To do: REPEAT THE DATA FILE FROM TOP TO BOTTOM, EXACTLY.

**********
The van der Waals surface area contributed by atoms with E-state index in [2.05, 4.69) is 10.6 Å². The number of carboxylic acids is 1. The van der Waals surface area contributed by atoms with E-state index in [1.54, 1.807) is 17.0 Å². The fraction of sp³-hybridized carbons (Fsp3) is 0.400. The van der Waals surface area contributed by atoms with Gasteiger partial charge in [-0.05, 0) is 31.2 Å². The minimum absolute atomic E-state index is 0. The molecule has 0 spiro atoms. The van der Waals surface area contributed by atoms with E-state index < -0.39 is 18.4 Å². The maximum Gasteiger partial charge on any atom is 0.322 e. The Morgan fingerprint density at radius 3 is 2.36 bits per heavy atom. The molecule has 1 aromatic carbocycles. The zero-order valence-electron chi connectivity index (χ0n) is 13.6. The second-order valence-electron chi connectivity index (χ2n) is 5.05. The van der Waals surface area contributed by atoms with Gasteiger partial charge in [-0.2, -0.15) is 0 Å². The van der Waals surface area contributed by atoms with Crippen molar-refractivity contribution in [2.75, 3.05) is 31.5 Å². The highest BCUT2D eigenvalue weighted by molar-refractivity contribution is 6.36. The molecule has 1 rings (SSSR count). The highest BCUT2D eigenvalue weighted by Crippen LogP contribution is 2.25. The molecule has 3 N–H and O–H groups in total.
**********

The van der Waals surface area contributed by atoms with E-state index in [2.05, 4.69) is 10.6 Å². The number of carboxylic acids is 1. The van der Waals surface area contributed by atoms with E-state index in [1.54, 1.807) is 17.0 Å². The fraction of sp³-hybridized carbons (Fsp3) is 0.400. The van der Waals surface area contributed by atoms with Gasteiger partial charge in [-0.05, 0) is 31.2 Å². The minimum absolute atomic E-state index is 0. The molecule has 0 spiro atoms. The van der Waals surface area contributed by atoms with E-state index < -0.39 is 18.4 Å². The maximum Gasteiger partial charge on any atom is 0.322 e. The Morgan fingerprint density at radius 3 is 2.36 bits per heavy atom. The molecule has 1 aromatic carbocycles. The zero-order valence-electron chi connectivity index (χ0n) is 13.6. The second-order valence-electron chi connectivity index (χ2n) is 5.05. The van der Waals surface area contributed by atoms with Gasteiger partial charge in [-0.2, -0.15) is 0 Å². The van der Waals surface area contributed by atoms with Crippen molar-refractivity contribution in [2.75, 3.05) is 31.5 Å². The highest BCUT2D eigenvalue weighted by molar-refractivity contribution is 6.36. The molecule has 1 rings (SSSR count). The highest BCUT2D eigenvalue weighted by Crippen LogP contribution is 2.25. The molecule has 3 N–H and O–H groups in total.